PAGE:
1. Humility, and a sense of humor: I still make many many mistakes in Russian every day.  People on the street can hear my accent.  That business never changes.  I accept that.  Despite this, I can understand almost everything that I hear, and comprehend everything that I read (Google Translate helps, though).  I use that to my advantage, more often than not, and can make myself understood.  That’s the goal.  I also have the ability to laugh at myself when I make a mistake.  I’m sure there’s a blog post out there about all the similarities and differences between Russian and English, I won’t like to it here, but they are many, and they are strange.
  2. Willingness to get out there and interact with native speakers: were there a lot of days when I thought my Russian sucked, and no matter what I would say I would sound like an idiot?  Sure there were.  It didn’t stop me from getting out there and talking to people.  Even when I was a student, in 1991 Russia there were not a lot of Americans out there, and invitations to exchange Russian for English were plenty.  Even today, with my work experience I’m invited to speak at a number of places, and I can turn that into an interaction in Russian when I want.
  3. Intellectual curiosity and the desire to find out more: together with humility, I am always interested in listening a bit more to Russians (or Ukrainians) speaking Russian.  Even turning on the TV over here is always hilarious, as there’s always something else that is being stated or said or shouted in Russian that I haven’t heard before.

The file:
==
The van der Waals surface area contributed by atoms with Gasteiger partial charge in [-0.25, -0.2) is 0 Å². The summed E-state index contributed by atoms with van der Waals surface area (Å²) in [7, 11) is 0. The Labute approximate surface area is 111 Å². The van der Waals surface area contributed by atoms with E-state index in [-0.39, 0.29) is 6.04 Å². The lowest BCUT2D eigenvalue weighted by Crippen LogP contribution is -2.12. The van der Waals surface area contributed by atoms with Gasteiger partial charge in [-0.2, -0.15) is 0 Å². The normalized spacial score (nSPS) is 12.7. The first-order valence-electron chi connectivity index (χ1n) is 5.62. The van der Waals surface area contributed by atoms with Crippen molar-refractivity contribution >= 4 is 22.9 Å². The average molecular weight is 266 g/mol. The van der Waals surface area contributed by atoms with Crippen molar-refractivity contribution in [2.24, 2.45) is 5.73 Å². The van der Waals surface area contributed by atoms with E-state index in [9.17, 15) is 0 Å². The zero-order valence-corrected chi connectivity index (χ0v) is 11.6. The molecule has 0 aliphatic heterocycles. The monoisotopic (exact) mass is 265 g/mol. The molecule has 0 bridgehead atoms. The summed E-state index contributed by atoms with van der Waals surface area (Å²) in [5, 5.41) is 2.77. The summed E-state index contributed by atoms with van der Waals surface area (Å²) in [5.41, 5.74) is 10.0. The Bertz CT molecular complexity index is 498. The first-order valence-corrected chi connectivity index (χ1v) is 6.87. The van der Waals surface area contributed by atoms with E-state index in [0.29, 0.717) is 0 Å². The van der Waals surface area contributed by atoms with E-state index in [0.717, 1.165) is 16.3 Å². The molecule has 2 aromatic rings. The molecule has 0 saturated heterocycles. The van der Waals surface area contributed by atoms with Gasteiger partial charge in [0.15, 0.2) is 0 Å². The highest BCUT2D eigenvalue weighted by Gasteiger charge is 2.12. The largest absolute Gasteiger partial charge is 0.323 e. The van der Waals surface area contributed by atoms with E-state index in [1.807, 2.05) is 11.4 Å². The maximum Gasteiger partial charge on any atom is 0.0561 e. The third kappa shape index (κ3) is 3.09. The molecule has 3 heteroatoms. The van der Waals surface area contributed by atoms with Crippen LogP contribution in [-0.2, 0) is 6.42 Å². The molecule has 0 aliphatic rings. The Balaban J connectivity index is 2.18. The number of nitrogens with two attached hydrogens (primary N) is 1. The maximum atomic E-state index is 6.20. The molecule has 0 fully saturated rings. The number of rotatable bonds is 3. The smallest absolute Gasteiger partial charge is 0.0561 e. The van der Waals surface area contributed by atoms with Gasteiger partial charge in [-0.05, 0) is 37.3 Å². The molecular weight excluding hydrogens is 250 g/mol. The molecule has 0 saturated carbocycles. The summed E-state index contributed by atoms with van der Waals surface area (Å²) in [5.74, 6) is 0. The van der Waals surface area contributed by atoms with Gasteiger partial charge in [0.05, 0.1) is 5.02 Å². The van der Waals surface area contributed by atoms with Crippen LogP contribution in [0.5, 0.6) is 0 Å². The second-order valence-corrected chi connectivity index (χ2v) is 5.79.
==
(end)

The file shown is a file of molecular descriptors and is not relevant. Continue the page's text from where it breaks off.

Related to point #3 above, there are a number of films that helped me learn.  Over the course of the last twenty years I have seen each of these movies at least once, and they have moved my knowledge of spoken and cultural Russian ahead, if just a tiny bit:

Ironiya Sudbi, ili S Legkim Parom (1975) – Soviet comedy?  It sounds like a contradiction in terms.  However, there were a full set of films from this period that were funny and light-hearted, not even counting the Soviet animation greats (I’m looking right at you, Cheburashka).  While Ironiya is text-heavy and has fewer sight gags than some of the others, it captures the spirit of the Soviet (and now Russian) theme of the ‘New Year’s Eve Film’.  Other films in this theme included Kavkazskaya Plennitsa, or Gentlemen of Fortune.